Tanner Williams Plays Oboe Sonatas


COOKE: Sonata for Oboe & Harpsichord or Piano. Sonata for Oboe & Piano. R.E. JONES: Sonata for Oboe & Piano – Viva Altea! C. WILLIAMS: Luminous. Darkness Falling with Birdsong / Catherine Tanner Williams, ob; Christopher Williams, pno / Willowhayne Records WHR063

I wanted to review this CD primarily because I was quite impressed, in other releases, with the music of Arnold Cooke, who wrote two of the three sonatas presented here. I was not disappointed in that respect. From the very opening of the Sonata for Oboe & Harpsichord or Piano, played here on the latter instrument, I was impressed by the late British composer’s intelligence and ingenuity. Cooke’s music, for those who haven’t heard it, is conventional in its use of form and rhythm but highly imaginative in his use of harmony. The music is primarily bitonal rather than atonal; by using rootless chords and constantly shifting the harmony around as the piece progresses, Cooke was able to convey an essentially lyrical mood without boring the listener with ordinary chord patterns, and his liveliness of rhythm here gives the music a rather upbeat feeling despite the constantly shifting chords. Even within the first movement, there are also general tempo changes from slow to fast, then back and forth again as the music develops.

The second movement is quite pastoral, and the harmony Cooke set up almost sounds a bit Oriental, though this feeling also shifts and changes as the music develops. Catherine Tanner Williams’ bright, penetrating tone is perfect for this music. Her pianist-husband, Christopher Williams, is also a fine musician though I felt that his contribution was a bit more generic in feeling. The last movement of this sonata is whimsical in a devil-may-care sort of way, the music obviously meant to entertain the listener as well as engage his or her mind in the shifting harmonies.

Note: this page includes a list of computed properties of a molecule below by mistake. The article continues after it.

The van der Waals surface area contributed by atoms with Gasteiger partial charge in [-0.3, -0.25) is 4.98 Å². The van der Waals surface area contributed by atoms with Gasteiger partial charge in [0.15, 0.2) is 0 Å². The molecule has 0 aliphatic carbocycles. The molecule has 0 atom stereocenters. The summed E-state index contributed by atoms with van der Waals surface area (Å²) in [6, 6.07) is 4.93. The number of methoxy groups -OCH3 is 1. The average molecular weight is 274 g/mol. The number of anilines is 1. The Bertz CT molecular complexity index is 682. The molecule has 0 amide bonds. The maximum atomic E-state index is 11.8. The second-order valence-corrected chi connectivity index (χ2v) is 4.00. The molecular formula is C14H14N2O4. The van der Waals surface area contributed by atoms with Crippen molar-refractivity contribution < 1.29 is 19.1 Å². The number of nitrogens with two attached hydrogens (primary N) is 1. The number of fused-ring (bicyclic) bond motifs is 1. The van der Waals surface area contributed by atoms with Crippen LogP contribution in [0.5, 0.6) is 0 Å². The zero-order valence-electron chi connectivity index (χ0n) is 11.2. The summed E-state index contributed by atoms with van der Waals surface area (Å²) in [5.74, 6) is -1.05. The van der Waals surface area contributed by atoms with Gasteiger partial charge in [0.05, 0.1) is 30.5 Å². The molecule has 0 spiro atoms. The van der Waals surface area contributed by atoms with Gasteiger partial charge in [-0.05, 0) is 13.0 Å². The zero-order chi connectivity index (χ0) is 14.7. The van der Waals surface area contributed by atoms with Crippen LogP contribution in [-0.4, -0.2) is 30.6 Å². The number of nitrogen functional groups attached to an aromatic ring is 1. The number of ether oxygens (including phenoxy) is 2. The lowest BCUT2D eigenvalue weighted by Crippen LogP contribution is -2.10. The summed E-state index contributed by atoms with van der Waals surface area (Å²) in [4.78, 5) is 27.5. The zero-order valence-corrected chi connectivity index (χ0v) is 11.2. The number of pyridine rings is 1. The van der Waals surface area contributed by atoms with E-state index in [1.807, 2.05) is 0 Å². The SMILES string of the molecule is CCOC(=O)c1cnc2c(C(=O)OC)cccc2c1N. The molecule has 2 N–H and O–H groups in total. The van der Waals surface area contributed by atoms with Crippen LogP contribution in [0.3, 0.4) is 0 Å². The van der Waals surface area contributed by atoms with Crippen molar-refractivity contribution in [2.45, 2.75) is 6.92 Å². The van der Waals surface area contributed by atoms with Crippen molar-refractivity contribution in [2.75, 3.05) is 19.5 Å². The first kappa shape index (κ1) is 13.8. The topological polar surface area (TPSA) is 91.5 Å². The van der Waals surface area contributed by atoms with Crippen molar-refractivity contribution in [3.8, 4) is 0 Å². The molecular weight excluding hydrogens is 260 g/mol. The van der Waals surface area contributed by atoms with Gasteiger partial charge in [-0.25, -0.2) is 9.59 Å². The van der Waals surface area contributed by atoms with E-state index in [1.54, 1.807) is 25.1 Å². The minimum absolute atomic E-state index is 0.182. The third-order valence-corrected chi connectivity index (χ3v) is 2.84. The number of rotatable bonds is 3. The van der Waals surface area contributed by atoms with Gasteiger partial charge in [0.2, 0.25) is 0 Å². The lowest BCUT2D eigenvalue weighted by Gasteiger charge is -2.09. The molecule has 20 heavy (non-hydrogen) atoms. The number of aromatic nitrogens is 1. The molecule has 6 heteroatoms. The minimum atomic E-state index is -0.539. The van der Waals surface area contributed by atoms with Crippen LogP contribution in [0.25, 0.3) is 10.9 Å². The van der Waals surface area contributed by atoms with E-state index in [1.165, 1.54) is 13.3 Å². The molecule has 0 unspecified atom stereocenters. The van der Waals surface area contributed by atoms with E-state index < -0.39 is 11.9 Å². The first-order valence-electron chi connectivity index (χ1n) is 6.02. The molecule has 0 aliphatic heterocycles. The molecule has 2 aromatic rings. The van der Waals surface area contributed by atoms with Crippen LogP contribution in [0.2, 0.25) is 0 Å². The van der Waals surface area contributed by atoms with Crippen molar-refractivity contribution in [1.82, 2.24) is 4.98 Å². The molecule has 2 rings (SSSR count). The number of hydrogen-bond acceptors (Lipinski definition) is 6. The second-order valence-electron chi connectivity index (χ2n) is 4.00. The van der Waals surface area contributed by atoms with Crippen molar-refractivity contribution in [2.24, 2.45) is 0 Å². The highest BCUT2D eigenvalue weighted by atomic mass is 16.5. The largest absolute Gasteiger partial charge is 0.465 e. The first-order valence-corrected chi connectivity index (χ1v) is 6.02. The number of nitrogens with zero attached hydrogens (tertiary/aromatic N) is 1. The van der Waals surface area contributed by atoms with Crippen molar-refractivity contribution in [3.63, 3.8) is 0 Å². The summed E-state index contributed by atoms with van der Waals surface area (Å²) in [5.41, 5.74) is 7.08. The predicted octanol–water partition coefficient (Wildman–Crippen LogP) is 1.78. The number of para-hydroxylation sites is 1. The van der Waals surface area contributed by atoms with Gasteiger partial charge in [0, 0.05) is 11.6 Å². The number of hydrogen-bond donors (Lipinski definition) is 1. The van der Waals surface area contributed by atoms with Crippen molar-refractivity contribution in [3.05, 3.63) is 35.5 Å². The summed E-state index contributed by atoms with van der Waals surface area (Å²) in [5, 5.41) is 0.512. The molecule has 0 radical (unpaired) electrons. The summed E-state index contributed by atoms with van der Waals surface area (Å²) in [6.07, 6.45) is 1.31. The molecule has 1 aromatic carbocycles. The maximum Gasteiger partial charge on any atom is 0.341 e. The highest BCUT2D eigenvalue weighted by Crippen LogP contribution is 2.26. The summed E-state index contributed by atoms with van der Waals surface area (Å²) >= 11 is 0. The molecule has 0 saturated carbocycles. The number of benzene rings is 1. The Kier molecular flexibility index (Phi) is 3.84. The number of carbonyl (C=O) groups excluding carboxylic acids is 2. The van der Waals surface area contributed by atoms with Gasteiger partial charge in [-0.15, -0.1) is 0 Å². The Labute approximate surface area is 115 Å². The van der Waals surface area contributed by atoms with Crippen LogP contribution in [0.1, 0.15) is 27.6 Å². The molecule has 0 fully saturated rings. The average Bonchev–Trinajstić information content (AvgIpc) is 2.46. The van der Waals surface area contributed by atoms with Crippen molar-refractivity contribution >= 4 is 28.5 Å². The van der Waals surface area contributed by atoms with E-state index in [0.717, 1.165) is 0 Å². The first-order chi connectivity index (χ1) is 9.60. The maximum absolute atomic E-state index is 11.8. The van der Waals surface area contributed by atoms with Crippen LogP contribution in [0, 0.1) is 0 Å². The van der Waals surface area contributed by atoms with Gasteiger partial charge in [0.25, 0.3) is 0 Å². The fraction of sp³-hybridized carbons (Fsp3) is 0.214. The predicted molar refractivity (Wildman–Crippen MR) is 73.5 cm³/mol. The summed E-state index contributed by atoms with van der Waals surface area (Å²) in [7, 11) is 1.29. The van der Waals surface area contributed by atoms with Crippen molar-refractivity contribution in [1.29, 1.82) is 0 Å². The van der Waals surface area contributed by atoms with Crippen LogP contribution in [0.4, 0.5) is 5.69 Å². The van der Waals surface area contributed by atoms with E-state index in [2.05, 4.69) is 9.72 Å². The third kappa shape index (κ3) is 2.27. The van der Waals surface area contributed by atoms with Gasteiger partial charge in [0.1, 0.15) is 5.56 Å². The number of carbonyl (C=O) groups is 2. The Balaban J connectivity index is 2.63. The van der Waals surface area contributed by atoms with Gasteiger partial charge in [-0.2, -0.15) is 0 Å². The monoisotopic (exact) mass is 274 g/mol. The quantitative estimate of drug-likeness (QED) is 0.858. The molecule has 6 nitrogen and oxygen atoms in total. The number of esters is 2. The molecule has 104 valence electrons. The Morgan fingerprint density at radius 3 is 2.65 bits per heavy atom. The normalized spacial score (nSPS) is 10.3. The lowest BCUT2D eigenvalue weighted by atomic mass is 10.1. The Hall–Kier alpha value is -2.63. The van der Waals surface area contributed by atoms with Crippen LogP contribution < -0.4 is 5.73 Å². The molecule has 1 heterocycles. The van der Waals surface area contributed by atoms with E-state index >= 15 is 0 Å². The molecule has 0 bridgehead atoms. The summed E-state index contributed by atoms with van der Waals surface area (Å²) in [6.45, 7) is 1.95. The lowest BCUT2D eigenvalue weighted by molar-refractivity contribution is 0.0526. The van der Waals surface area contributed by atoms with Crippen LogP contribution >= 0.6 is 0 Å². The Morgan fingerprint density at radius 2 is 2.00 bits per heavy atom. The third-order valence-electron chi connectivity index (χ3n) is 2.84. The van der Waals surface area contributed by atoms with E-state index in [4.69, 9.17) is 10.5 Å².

The second Cooke sonata here was written in 1957 for the famed British virtuoso Leon Goossens. The opening movement is extremely tuneful, again, in the solo oboe line, emphasizing the pure legato for which Goossens was famous. Hearing these two sonatas back-to-back, however, one notes a sameness in both material and rhythm in their first movements, which sound as if they stemmed from the exact same template or sketches. The second movement, however, is quite different from its successor, being in a more regular pulse and lacking the Orientalisms of the later work. This third movement, though also somewhat playful, is a bit meatier in its use of material and less airy-whimsical despite a similar tempo. Parts of it are set in 6/8, with almost the feel of British folk dances, albeit with far more sophisticated harmony lifts it above that genre.

Following the Cooke works is the oboe sonata of one Richard Elfyn Jones, a Welsh composer who, to my ears, follows in the footsteps of Cooke as a composer. My ears told me, however, that his music is much more glib and less substantial overall than Cooke’s, and this was in part confirmed by the credits that list him as a composer of music for the Maryland PBS TV series After the Warming and Timeline. Once you step into the worlds of TV or movie score writing, your style becomes compromised in the sense that you begin writing more populist and less purely artistic works. Not that this oboe sonata is a bad work; it’s just very predictable in how the music goes when compared to Cooke’s pieces. I did, however, like the third movement, titled “Barullo!,” very much indeed. It has a sort of Latin jazz swagger to it that is infectious along with interesting harmonic changes, and Tanner Williams is fully up to the challenge—rare for a classically-trained oboist.

Williams’ own piece, Luminous, is a surprisingly original upbeat number using lively, fast-paced eighth-note figures that rise and fall in thirds as the music goes through several harmonic changes, then falls back to a lyrical interlude before resuming its rapid, serrated little path with variations. In this piece, too, Christopher Williams sounded livelier and more fully engaged. At 4:35 the music slows down and in fact comes to a dead stop before resuming its jolly pace in the finale. Williams throws in a swinging passage in more relaxed tempo just before the final chord.

Darkness Falling With Birdsong is one of those nature pieces which hope to capture the feeling one gets from observing everyday events in the earth’s cycle. It’s a very nice little piece, pastoral and warm, with a relaxed feeling about it.

This is one of those rarities, an oboe recital that is uplifting and entertaining in addition to presenting some very good music. I like it overall.

—© 2020 Lynn René Bayley

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